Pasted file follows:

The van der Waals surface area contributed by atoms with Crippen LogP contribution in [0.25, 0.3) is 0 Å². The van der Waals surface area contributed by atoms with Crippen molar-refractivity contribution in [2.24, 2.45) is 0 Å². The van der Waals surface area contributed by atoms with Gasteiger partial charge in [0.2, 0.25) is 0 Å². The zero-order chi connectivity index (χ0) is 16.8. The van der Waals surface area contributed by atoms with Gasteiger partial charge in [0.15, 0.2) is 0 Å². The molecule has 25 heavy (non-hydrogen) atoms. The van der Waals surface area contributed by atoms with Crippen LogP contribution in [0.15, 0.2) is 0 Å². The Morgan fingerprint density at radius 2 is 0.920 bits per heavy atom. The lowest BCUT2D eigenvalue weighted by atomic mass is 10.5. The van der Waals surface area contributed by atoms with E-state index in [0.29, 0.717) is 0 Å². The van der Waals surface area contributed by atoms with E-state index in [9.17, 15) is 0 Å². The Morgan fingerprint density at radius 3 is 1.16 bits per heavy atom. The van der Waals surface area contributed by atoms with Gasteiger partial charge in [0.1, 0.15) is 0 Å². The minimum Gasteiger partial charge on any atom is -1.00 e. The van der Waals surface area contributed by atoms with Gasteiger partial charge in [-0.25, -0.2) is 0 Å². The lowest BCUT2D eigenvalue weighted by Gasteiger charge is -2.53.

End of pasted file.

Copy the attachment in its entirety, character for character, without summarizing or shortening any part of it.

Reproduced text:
The van der Waals surface area contributed by atoms with Crippen LogP contribution in [0.25, 0.3) is 0 Å². The van der Waals surface area contributed by atoms with Crippen molar-refractivity contribution in [2.24, 2.45) is 0 Å². The van der Waals surface area contributed by atoms with Gasteiger partial charge in [0.2, 0.25) is 0 Å². The zero-order chi connectivity index (χ0) is 16.8. The van der Waals surface area contributed by atoms with Gasteiger partial charge in [0.15, 0.2) is 0 Å². The molecule has 25 heavy (non-hydrogen) atoms. The van der Waals surface area contributed by atoms with Crippen LogP contribution in [0.15, 0.2) is 0 Å². The Morgan fingerprint density at radius 2 is 0.920 bits per heavy atom. The lowest BCUT2D eigenvalue weighted by atomic mass is 10.5. The van der Waals surface area contributed by atoms with E-state index in [0.29, 0.717) is 0 Å². The van der Waals surface area contributed by atoms with E-state index in [9.17, 15) is 0 Å². The Morgan fingerprint density at radius 3 is 1.16 bits per heavy atom. The van der Waals surface area contributed by atoms with Gasteiger partial charge in [0.1, 0.15) is 0 Å². The minimum Gasteiger partial charge on any atom is -1.00 e. The van der Waals surface area contributed by atoms with Gasteiger partial charge in [-0.25, -0.2) is 0 Å². The lowest BCUT2D eigenvalue weighted by Gasteiger charge is -2.53.